Papua

DTE works to supports human rights and ecological justice in Papua. This involves information, advocacy and capacity-building support work with partners to help local communities build sustainable livelihoods, in a deeply challenging context of global climate change, top-down investment policies and projects, a high level of militarisation and violence linked to the suppression of political dissent. [more]

Down to Earth No 49 May 2001


The Wahid government is making last-minute efforts to comply with demands for forest reform agreed last year with its international creditors. Many NGOs feel these efforts will not be enough to stop the rampant destruction in Indonesia's forests. They suspect that the reform process is being driven by the priorities of the creditors who want conservation and "sustainable" management, but also debt repayment.

Down to Earth No 49 May 2001


The shooting of demonstrators, killings in police detention and increased military presence are making the prospects for peace in West Papua even more remote.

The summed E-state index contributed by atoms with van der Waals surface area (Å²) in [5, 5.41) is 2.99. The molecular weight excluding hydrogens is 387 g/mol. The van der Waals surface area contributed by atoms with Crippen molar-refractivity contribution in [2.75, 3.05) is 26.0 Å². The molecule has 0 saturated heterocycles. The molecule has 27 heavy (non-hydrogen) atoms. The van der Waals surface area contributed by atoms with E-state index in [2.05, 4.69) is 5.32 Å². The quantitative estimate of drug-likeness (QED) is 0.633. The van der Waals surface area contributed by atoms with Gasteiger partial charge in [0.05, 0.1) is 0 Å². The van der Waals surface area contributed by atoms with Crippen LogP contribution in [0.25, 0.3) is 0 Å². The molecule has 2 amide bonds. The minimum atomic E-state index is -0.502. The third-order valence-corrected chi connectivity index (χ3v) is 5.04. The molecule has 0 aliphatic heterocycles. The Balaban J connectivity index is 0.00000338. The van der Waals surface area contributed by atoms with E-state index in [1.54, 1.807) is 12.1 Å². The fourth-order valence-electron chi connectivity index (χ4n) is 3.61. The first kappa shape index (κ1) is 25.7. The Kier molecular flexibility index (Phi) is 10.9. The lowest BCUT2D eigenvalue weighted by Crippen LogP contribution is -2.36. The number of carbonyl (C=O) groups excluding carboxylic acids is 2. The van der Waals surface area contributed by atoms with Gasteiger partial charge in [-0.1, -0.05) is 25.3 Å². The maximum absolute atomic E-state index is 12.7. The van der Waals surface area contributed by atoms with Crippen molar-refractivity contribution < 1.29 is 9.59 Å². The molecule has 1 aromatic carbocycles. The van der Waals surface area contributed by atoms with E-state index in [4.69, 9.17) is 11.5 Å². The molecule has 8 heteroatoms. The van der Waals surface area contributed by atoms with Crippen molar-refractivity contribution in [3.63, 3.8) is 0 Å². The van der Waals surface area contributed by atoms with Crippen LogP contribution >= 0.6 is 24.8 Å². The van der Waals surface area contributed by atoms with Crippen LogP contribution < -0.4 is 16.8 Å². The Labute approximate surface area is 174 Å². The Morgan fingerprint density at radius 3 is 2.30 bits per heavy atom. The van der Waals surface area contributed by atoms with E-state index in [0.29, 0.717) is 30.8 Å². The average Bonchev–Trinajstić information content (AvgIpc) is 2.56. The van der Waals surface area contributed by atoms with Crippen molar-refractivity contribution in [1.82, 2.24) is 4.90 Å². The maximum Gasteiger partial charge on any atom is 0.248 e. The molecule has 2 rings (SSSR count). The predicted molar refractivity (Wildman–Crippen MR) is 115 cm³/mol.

Down to Earth No. 48, February 2001


President Wahid's fractured government has been unable to prevent confusion and disarray at the launch of regional autonomy - the transfer of authority from central government to the regions.

Down to Earth No. 46, August 2000

Another major obstacle to the sustainable management of natural resources is the continuing prominence of the military in many regions. Its continued high profile role from province to village level means that it is a potent threat to the success of regional autonomy, where 'success' means managing local resources sustainably, sharing benefits equitably and respecting human rights.

Down to Earth No. 46, August 2000

In this time of great economic, political and ecological uncertainty in Indonesia, regional autonomy is just one of the big question marks hanging over the country's future. It is a particularly complex issue because it concerns much more than the devolution of authority from Jakarta to regional level.

Down to Earth No. 45, May 2000

Indigenous communities whose forests have been plundered by logging companies are demanding compensation for the damage. Deprived of the protection they enjoyed under former President Suharto, the companies are having to take them seriously.

Down to Earth No. 45, May 2000

West Papua is facing an explosive political situation: Papuan independence leaders have been given more freedom to meet and express their demands than ever before during Indonesian rule, but this is happening against a background of continued political oppression and Jakarta's outright refusal to discuss independence.